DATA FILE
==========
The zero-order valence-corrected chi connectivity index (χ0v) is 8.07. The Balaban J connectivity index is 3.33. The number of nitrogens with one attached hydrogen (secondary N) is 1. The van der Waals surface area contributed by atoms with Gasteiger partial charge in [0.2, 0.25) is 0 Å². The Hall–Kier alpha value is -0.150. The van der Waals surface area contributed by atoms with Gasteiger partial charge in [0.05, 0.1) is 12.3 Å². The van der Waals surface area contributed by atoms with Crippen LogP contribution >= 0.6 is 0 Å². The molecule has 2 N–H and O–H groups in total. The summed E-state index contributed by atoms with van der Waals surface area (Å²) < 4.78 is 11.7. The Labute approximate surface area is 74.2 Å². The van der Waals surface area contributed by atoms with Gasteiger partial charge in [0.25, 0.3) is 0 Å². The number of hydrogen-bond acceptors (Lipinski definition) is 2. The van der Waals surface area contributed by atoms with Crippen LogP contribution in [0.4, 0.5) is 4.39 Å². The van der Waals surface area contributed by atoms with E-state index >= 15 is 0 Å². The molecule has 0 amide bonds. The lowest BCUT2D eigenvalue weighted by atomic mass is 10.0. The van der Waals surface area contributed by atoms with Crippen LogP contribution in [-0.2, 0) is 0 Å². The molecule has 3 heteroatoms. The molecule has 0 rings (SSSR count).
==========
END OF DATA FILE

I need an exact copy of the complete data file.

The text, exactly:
The zero-order valence-corrected chi connectivity index (χ0v) is 8.07. The Balaban J connectivity index is 3.33. The number of nitrogens with one attached hydrogen (secondary N) is 1. The van der Waals surface area contributed by atoms with Gasteiger partial charge in [0.2, 0.25) is 0 Å². The Hall–Kier alpha value is -0.150. The van der Waals surface area contributed by atoms with Gasteiger partial charge in [0.05, 0.1) is 12.3 Å². The van der Waals surface area contributed by atoms with Crippen LogP contribution >= 0.6 is 0 Å². The molecule has 2 N–H and O–H groups in total. The summed E-state index contributed by atoms with van der Waals surface area (Å²) < 4.78 is 11.7. The Labute approximate surface area is 74.2 Å². The van der Waals surface area contributed by atoms with Gasteiger partial charge in [0.25, 0.3) is 0 Å². The number of hydrogen-bond acceptors (Lipinski definition) is 2. The van der Waals surface area contributed by atoms with Crippen LogP contribution in [0.4, 0.5) is 4.39 Å². The van der Waals surface area contributed by atoms with E-state index >= 15 is 0 Å². The molecule has 0 amide bonds. The lowest BCUT2D eigenvalue weighted by atomic mass is 10.0. The van der Waals surface area contributed by atoms with Crippen LogP contribution in [-0.2, 0) is 0 Å². The molecule has 3 heteroatoms. The molecule has 0 rings (SSSR count).